Northern Ireland news

Taoiseach confirms examinations of hospital units

Taoiseach Leo Varadkar and education minister Joe McHugh (right) during their visit to Tyrrelstown Educate Together School, one of two schools in Dublin that has been closed amid concerns over "significant structural issues"

HOSPITAL units built by a Co Tyrone construction company are being examined to ensure they are structurally sound.

Taoiseach Leo Varadkar confirmed the review of buildings in the Republic but said he had no concerns.

Beaumont Hospital in Dublin and others are not thought to be affected by problems discovered in schools built by Western Building Systems (WBS).

WBS, which is based in Coalisland, has provided buildings for the health and education sectors across Ireland.

It was involved in projects at the Mater and Royal Victoria Hospitals in Belfast, Altnagelvin in Derry and Lagan Valley in Lisburn.

Last week, "significant structural issues" were discovered at Ardgillan Community College in Balbriggan, Co Dublin.

That prompted the Republic's Department of Education to carry out "urgent structural assessments" at more than 40 schools.

Mr Varadkar and education minister Joe McHugh visited affected schools in Dublin yesterday.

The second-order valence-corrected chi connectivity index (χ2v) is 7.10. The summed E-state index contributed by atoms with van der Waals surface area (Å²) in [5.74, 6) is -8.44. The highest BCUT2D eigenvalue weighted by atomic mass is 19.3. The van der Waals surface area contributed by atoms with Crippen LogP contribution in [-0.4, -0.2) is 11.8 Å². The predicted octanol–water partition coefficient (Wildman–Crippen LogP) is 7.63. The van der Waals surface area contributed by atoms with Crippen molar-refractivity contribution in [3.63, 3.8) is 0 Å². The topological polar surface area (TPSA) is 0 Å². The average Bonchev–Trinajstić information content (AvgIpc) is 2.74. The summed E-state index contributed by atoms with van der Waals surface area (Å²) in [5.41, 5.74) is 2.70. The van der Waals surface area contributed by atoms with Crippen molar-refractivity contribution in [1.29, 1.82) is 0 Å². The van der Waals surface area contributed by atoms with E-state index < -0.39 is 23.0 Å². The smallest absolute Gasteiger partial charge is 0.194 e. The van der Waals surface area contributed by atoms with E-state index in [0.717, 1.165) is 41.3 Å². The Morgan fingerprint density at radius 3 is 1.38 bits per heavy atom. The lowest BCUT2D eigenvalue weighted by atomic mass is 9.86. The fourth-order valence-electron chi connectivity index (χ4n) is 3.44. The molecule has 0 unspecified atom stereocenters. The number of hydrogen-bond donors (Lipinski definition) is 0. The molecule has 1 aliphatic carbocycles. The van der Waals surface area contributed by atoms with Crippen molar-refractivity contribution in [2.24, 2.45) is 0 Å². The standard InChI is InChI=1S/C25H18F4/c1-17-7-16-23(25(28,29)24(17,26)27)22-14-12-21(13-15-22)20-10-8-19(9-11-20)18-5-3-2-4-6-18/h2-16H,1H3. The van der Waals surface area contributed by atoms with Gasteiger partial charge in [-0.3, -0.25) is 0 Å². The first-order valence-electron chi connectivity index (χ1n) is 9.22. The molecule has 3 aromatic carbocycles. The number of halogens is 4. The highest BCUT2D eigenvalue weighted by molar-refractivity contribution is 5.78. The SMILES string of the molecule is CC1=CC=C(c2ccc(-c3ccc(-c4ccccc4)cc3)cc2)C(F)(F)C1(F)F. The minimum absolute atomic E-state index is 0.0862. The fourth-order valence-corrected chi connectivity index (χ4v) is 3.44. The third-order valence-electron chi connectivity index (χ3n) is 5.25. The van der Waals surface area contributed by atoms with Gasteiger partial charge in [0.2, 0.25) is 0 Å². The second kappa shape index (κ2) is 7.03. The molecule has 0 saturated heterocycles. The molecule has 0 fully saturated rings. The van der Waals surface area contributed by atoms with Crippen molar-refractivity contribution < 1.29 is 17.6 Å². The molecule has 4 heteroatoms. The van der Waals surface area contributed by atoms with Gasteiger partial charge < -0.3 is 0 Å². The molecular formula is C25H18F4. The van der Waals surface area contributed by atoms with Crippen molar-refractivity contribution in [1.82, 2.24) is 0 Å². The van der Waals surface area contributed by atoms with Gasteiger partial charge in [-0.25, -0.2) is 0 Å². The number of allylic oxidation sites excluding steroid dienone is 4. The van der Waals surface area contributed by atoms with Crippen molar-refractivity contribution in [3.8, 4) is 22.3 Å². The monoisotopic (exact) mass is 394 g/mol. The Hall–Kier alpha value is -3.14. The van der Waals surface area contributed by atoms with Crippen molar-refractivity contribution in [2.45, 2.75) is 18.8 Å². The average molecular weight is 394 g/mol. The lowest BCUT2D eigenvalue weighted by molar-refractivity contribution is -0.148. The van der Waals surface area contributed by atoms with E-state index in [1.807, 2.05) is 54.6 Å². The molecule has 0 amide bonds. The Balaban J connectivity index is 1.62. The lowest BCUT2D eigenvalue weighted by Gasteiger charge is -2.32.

The north's department said it would also conduct a review.

Northern Ireland's Department of Health said it is not aware of any issues.

"The contractor has undertaken projects across a number of HSC Trusts which are mainly single storey modular construction rather than the larger, multi-storey buildings supplied in the Republic of Ireland," a spokeswoman said.

"All HSC projects are constructed to NI building regulation standards and are inspected and certified by the appropriate building control units of local councils on completion."

The department, she said, was working with trusts to examine if similar issues as those reported in the Republic could apply to projects delivered in the north "and determine if appropriate remedial action is necessary".

WBS said it had been involved in several health projects since 2000, all of which were subject to regulations and a certification process.

The firm added it was not aware of any issues.

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